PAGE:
Whenever I see those annoying television commercials for the Yellow Pages where they say, “If it’s not in here, it probably doesn’t exist,” I always roll my eyes. I can think of dozens of things off the top of my head which– although they quite certainly exist– can not be found anywhere in an information-deficient phone book. However, it’s a real challenge to come up with a topic that is not accessible on the Web. Never mind that it all borders on being a chaotic confusing mess most of the time. This is just in keeping with the nature of the brain (which the Internet is just an electronic extension of), and the rest of the universe.
The goal of our work had been to bring together the most important people, ideas, and resources regarding the evolution and expansion of consciousness– not only for the sake of organizational convienence, but also to help form an integrative perspective that transcends that of each individual. On the net, the works begin to have the impact that Rebecca and I could only dream of when we first began the project. Our webmaster, Joseph Wouk has made them much more accessible, and a lot more fun. Click on any highlighted name in the text and that person or concept pops up on the screen, with links to their sites and other works.
This edition of the book also includes expanded interviews, which contain material that we couldn’t use in the original edition due to space limitations, as well as updated material on the interviewees and other resources available. Sadly, four of the people in our collection– Jerry Garcia, Timothy Leary, Allen Ginsberg and Marija Gimbutas– have passed on to whatever is after this world. We spoke with Timothy Leary again before he died, and on his deathbed he told us with a smile that he was “thrilled and ecstatic” to be entering the mystery of death. We miss them, but rejoice in knowing that their courageous messages of hope, and their optimistic visions of a better world, continue to live on.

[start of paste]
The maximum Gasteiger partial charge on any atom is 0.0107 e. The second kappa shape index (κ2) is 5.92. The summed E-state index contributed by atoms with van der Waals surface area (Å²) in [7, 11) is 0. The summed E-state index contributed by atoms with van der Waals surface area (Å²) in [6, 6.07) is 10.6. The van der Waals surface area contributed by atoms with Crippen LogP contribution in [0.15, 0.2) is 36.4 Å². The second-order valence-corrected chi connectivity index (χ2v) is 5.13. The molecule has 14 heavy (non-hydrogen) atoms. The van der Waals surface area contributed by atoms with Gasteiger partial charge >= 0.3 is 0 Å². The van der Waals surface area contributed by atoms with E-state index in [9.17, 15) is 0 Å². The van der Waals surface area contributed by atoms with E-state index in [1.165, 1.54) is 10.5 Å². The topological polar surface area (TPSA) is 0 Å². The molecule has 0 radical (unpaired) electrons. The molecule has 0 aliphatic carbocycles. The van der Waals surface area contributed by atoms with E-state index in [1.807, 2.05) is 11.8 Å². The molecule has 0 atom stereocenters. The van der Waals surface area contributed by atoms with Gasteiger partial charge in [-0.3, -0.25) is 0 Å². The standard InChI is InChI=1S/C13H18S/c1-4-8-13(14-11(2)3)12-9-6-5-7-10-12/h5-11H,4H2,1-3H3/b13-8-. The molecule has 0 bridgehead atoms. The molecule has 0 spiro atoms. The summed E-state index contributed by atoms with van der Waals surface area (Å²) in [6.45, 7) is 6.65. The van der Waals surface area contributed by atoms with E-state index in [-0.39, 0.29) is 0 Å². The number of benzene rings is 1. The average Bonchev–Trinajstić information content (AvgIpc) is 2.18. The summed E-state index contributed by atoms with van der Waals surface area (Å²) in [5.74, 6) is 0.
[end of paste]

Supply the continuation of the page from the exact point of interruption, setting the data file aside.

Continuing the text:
Rebecca McClen Novick
‘Where there is no vision, the people perish.’
In the preface to ‘Voices From the Edge’, the sequel to ‘Mavericks’ of the Mind’, I described the interview collection as the setting for a virtual reality party in cyberspace. At this gathering, the eternally iconoclastic and mentally elastic crowd exchange ideas and visions creating, by their new alliances, hitherto uncharted avenues of exploration. Now, thanks to the Internet, the core of that metaphor has been realized with this Web site, a metadimensional Algonquin Roundtable where inquiring minds can meet and muse. Up ahead, you will hear from people who ask more from us than perhaps we are used to, who challenge us to perform at our evolutionary best, to live out our deepest commitment to our deepest selves, even (or perhaps, especially) in the face of resistance and scorn. They remind us of the need to tune our minds to the often times faint and distant Call to Adventure, sounding out from among the groans of despair, the yawns of apathy, and the hollow laughter of cynicism.
The men and women you will meet on this site are like the guides encountered on the Hero’s Journey, helping you to dot the i’s of your intuition. For those of you to whom these guides are old comrades, we hope that this site will help to rekindle the torch of your friendship, and for those to whom these guides are new allies, we hope it will help to ignite a spark of inspiration.